“Time, mystical time
Cuttin’ me open, then healin’ me fine”
Time is a funny thing. They say it heals all wounds, but does it really? I’ve spent a lot of time in the past year tending to my wounds, the little scratches that annoy the surface of my skin, the seemingly small punctures that fester deep inside, and the wide gashes with raw edges that seep blood and expose bone and tissue. Time might be a healer, but it’s not the only tool needed to deal with the pain of loss.
Time has passed so strangely in the past year. I don’t really feel like my year even began until March. I was in a holding pattern until the world crashed. January was when when it all started to break, a crack in the ice had begun to form, but I was still standing on it, oblivious, my hair just beginning to move in the cold wind.
I was silent in February, I felt censored by things outside of my control. I was scared my words would be scrutinized, taken the wrong way, used against me so I stayed silent. I never got a chance to speak about the events that caused me to stay quiet in the first place, and now I feel as though time has smoothed over the bumps I’d stubbed my toe on. I no longer feel the need to write about it, to get those feelings off my chest.
My relationship was slowly crumbling but I was still standing. I thought I could save it, save myself. I didn’t see that the fragile ground I was standing on had cracked wide open, that the wind was now whipping around me, grabbing at my clothes and trying to knock me down. I thought London was the answer, a vacation, a getaway was what we needed to repair what was broken.
For me, the year of 2020 began when I got back from London, sick with Covid, stuck at home with a partner who was already halfway out the door. I think that is when the year as we will collectively remember it truly began for a lot of us. 2020, the year of the pandemic, began when life as we knew it ceased to exist.
I suppose it’s fitting that I’m late on my 2020 Reflection post, and I don’t blame myself for not writing one for 2019. Looking back, everything in my life was so twisted and confusing at the beginning of the year, anything I wrote at the time would not have been honest. It would have been a sugar coated covering over of all of the crap I had yet to deal with. Now, one year later, I’ve finally taken down the boards I put up over my broken windows to protect myself from the storm.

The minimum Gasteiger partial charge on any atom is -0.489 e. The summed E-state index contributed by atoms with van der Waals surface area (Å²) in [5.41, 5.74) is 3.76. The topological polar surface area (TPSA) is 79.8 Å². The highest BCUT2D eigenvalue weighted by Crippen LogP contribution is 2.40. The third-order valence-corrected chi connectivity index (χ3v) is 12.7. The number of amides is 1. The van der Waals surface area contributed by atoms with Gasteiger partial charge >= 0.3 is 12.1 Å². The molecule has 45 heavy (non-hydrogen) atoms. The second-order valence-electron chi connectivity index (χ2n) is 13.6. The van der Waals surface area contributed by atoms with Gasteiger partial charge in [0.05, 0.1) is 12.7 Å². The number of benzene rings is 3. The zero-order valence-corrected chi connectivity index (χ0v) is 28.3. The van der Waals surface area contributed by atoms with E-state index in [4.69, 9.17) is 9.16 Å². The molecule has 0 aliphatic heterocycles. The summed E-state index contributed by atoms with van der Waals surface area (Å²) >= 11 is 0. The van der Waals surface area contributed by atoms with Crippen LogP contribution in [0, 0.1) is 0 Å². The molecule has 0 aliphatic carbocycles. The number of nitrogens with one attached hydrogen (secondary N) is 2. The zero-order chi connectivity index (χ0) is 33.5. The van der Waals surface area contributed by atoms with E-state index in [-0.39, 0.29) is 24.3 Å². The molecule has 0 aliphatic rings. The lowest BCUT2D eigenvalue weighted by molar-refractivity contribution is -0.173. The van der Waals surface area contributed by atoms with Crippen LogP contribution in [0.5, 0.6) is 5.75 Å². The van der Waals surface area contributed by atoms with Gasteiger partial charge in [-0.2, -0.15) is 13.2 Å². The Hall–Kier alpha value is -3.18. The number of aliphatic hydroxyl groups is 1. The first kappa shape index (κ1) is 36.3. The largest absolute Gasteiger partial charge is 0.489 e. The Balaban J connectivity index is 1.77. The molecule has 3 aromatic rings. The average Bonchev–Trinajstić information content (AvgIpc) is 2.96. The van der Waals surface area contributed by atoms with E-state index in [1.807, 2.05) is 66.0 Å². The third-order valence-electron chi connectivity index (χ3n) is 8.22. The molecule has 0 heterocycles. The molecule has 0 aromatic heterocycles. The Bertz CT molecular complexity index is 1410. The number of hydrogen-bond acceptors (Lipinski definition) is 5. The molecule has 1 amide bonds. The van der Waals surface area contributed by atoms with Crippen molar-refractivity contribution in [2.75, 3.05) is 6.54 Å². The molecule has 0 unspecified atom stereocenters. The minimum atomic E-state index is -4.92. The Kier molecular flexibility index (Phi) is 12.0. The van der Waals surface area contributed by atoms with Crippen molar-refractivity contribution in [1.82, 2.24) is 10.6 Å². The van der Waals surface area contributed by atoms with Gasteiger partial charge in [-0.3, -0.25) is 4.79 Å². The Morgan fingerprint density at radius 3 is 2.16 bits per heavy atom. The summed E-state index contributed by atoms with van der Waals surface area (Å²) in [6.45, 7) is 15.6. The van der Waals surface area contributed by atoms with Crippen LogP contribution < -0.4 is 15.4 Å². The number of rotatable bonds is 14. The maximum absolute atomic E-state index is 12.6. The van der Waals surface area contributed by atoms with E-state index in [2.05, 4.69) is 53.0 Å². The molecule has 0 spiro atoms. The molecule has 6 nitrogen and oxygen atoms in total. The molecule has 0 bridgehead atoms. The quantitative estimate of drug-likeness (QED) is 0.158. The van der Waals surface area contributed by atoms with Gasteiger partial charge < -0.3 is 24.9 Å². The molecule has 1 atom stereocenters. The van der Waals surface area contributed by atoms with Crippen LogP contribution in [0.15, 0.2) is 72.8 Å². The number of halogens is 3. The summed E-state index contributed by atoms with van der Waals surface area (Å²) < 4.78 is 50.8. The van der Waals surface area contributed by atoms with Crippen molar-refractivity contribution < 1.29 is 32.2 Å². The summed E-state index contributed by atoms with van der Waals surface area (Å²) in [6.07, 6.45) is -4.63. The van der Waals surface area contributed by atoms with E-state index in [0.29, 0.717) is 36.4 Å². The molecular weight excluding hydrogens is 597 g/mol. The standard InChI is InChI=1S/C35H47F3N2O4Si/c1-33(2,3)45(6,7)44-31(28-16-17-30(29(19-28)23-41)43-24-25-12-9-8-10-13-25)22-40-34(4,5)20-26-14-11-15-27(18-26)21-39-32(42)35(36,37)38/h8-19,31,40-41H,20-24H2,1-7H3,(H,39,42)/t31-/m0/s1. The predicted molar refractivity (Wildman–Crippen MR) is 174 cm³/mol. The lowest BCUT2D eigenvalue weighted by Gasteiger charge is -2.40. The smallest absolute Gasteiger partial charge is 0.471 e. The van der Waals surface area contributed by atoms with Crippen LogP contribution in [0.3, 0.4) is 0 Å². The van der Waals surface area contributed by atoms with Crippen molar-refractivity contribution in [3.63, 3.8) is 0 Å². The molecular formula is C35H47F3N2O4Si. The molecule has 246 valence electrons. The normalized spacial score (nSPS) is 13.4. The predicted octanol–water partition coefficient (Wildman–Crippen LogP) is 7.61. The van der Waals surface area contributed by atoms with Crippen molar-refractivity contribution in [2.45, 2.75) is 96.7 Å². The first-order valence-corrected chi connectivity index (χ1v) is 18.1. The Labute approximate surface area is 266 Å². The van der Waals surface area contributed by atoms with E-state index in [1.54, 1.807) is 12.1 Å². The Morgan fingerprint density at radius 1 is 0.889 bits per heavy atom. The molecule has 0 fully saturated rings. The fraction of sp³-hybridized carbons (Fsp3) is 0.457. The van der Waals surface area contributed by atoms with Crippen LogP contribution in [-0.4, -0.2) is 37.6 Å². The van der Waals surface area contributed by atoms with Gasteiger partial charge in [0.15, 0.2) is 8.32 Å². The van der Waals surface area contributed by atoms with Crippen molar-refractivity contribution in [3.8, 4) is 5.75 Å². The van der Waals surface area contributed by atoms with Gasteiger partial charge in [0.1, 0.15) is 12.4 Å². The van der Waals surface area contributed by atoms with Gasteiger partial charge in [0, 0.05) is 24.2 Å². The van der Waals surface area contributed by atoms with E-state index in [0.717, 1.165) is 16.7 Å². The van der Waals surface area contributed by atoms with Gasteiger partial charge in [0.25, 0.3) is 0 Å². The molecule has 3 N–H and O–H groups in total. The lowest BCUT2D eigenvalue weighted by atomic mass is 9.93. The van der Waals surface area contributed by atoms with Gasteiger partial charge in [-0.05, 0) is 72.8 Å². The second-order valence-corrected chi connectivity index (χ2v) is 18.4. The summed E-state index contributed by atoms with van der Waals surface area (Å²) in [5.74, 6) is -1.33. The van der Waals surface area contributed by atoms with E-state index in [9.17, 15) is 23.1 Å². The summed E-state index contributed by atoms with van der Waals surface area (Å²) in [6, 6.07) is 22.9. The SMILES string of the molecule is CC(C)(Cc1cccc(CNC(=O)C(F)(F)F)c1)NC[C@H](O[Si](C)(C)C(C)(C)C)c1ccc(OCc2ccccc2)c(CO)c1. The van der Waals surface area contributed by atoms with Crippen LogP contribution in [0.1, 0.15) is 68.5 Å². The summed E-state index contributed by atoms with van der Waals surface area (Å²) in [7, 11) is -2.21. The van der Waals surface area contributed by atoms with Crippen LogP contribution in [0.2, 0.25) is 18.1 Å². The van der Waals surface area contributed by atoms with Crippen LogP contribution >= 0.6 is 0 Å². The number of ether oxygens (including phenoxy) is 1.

Looking back at the last year, it would be easy for me to label it a complete dumpster fire. We all could. I lost almost everything that made me feel comfortable and secure. I am no longer married, I had to sell my home and move in with my little sister. I had to change my job, my name, even my email addresses. I had to find new ways to navigate the kink world alone. I had to start dating again, figure out my boundaries and what I want from relationships.
It’s not my nature to look at things in a negative light, and even while reflecting on all that went wrong in the last year, I can so easily see the good that came out of all of this. I may have lost everything, but I’ve gained much more in giving up all of those things that I clung to unnecessarily. Now that it’s all over and I’ve sifted through the rubble of blame and grief, I can see the flood of positivity that has permeated my entire life.
I am no longer in a relationship that centers around alcohol. In fact, I hardly drink at all any more, and all of the negativity it caused in my life has disappeared. Alcohol used to be such a constant companion in my life, even if I wasn’t the one drinking. I don’t miss the feelings it gave me, both good and bad. I find my mind is more clear and my body is more able without it weighing me down.
My finances, which constantly teetered on the edge of disaster and caused me more anxiety than I even realized, have finally been repaired. I have paid off all of my debt, and when I open my banking app, I no longer get that horrible foreboding feeling that I used to. There is a great feeling of freedom in having financial stability, a freedom that I did not expect when my ex asked for a divorce.